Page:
3.
Int J Colorectal Dis ; 37(1): 215-219, 2022 Jan.
Article in English | MEDLINE | ID: covidwho-1465862

ABSTRACT

OBJECTIVE: This research aims to analyze the impact of the novel coronavirus pandemic on the hospital visits of patients with acute appendicitis. METHODS: The retrospective analysis was designed to look at the treatment of acute appendicitis in the Department of General Surgery in Beijing Jishuitan Hospital before and during the COVID-19 pandemic (2019-2020). Data was analyzed by the numbers of patients, sex, age, onset time, fever or not, laboratory examination, imaging test, and treatment. And we analyzed the differences between the "pre-COVID group" and "during-COVID group". RESULTS: Compared with the year 2019, the number of acute appendicitis patients has diminished substantially during the COVID-19 pandemic (2020), but the number elevated with the control of the pandemic. Even if we did not find the differences of the treatment before and during the pandemic (P = 0.932), the onset time to emergency was significantly longer (P < 0.001), and more patients had showed fever (P < 0.001) during the COVID-19 pandemic. And the total number of white blood cells and C reactive protein level were significantly higher in 2020 than those in 2019 (P = 0.006, 0.003). And the same result was found in patients with appendiceal fecalith (P = 0.047). CONCLUSION: During the pandemic of the new coronavirus pneumonia, the number of patients with acute appendix treatment dropped significantly, mainly because it took longer than before, and the condition was more severe. It can be seen that the new coronary pneumonia has a great impact on the patients' medical treatment behavior, and the active prevention and treatment of the new coronavirus pneumonia is currently an important and urgent issue.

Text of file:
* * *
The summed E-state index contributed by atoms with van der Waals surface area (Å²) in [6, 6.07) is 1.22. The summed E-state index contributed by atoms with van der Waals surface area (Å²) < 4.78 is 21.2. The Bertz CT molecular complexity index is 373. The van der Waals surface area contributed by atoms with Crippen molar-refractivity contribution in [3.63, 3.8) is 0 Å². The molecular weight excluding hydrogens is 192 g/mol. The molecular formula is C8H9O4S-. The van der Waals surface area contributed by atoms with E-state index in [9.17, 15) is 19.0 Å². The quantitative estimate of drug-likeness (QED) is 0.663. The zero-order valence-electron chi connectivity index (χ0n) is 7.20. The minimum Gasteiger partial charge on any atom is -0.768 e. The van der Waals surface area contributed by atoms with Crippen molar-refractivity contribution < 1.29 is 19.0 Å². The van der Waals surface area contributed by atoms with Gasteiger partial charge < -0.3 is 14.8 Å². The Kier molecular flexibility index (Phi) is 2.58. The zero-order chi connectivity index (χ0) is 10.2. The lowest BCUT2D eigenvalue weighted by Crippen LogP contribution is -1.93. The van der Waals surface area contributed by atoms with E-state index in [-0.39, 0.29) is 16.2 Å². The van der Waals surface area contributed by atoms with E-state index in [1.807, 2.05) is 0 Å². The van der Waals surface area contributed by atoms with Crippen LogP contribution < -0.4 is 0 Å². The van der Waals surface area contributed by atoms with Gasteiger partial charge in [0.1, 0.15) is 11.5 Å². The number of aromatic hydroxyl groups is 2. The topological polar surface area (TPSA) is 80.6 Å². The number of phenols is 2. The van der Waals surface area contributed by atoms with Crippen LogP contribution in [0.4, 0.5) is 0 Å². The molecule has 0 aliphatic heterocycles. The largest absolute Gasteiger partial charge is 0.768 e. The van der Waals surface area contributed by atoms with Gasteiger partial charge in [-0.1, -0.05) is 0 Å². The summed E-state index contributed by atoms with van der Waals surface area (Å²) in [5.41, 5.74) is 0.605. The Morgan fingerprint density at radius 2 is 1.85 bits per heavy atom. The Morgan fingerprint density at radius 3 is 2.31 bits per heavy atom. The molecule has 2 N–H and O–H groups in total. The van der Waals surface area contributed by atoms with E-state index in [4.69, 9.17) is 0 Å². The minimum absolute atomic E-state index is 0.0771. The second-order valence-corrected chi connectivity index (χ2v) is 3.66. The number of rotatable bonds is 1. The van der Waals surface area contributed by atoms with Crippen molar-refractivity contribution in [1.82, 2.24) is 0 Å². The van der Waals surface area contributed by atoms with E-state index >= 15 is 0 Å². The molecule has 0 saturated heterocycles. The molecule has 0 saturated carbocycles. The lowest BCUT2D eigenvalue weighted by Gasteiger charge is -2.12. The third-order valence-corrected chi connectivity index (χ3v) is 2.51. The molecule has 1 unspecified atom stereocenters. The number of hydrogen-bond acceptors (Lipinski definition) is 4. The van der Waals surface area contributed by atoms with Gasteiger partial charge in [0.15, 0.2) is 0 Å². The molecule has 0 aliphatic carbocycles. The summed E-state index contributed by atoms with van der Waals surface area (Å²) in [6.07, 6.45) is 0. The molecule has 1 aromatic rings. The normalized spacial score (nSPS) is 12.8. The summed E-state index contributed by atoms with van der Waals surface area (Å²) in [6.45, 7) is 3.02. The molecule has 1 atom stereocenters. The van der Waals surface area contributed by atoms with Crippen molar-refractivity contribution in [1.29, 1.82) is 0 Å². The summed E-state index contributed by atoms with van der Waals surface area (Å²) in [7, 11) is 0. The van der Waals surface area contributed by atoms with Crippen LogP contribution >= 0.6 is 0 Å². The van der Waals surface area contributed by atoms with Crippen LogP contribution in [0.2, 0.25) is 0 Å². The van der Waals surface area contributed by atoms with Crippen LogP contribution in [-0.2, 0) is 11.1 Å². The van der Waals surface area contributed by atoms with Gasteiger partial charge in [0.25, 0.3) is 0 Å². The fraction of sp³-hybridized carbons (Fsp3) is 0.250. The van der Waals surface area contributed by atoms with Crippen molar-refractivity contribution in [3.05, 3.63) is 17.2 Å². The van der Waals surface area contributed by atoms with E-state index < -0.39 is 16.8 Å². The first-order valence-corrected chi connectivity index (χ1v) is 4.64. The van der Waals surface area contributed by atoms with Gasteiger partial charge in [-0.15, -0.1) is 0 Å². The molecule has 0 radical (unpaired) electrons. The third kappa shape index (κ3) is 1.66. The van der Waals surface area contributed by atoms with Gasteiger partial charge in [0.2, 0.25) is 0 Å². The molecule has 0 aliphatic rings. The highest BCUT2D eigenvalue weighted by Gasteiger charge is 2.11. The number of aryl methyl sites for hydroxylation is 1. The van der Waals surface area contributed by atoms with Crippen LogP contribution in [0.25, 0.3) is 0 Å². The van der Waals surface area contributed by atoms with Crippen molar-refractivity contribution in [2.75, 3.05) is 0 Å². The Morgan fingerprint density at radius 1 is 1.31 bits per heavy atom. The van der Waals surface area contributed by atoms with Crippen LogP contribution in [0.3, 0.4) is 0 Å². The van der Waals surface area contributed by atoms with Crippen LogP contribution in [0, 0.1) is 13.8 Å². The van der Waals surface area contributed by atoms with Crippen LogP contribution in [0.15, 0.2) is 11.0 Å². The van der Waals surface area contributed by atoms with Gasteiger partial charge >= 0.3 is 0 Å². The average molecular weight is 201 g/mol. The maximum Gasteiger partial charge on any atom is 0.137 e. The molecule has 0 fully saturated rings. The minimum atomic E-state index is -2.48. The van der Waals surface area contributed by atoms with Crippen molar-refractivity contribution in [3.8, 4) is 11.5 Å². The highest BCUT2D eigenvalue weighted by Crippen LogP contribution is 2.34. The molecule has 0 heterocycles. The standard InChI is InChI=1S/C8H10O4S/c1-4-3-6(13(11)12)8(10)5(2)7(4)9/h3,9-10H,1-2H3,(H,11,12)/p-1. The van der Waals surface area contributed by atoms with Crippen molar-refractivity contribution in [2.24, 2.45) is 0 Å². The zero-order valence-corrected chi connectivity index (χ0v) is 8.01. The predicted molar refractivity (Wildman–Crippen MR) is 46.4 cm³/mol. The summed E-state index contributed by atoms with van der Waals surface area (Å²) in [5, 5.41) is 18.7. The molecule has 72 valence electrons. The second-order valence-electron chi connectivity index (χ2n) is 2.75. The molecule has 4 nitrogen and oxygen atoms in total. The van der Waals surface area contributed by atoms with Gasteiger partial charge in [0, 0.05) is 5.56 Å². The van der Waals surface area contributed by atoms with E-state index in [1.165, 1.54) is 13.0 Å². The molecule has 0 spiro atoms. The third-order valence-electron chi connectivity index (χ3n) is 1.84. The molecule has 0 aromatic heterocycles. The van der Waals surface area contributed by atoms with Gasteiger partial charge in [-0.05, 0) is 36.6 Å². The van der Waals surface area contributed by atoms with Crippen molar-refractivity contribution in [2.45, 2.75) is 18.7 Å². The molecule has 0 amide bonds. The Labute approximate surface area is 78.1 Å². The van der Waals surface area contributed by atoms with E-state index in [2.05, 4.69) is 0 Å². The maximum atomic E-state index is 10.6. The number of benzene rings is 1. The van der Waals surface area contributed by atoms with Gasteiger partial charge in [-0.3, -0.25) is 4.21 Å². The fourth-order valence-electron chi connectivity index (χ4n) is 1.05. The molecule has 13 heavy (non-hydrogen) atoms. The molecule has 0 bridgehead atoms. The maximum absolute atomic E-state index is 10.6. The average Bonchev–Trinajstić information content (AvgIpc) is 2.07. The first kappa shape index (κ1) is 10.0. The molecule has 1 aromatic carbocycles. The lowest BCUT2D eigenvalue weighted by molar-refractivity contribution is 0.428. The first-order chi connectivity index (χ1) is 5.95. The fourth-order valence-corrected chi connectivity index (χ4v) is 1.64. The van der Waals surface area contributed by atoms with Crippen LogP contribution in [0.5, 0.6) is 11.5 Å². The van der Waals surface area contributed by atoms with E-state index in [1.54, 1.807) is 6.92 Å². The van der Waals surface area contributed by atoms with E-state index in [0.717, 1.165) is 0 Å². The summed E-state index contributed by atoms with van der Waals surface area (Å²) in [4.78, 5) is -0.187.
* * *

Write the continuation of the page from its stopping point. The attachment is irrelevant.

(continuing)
Subject(s)
Appendicitis , COVID-19 , Appendectomy , Appendicitis/epidemiology , Appendicitis/surgery , Humans , Pandemics , Retrospective Studies , SARS-CoV-2
4.
Energies ; 14(14):4308, 2021.
Article in English | ProQuest Central | ID: covidwho-1323184

ABSTRACT

The fast depletion of fossil fuels and the growing awareness of the need for environmental protection have led us to the energy crisis. Positive development has been achieved since the last decade by the collective effort of scientists. In this regard, renewable energy sources (RES) are being deployed in the power system to meet the energy demand. The microgrid concept (AC, DC) is introduced, in which distributed energy resources (DERs), the energy storage system (ESS) and loads are interconnected. DC microgrids are appreciated due to their high efficiency and reliability performance. Despite its significant growth, the DC microgrid is still relatively novel in terms of grid architecture and control systems. In this context, an energy management system (EMS) is essential for the optimal use of DERs in secure, reliable, and intelligent ways. Therefore, this paper strives to shed light on DC microgrid architecture, control structure, and EMS. With an extensive literature survey on EMSs’ role, different methods and strategies related to microgrid energy management are covered in this article. More attention is centered on the EMS for DC microgrids in terms of size and cost optimization. A very concise analysis of multiple optimization methods and techniques has been presented exclusively for residential applications.

SELECTION OF CITATIONS
SEARCH DETAIL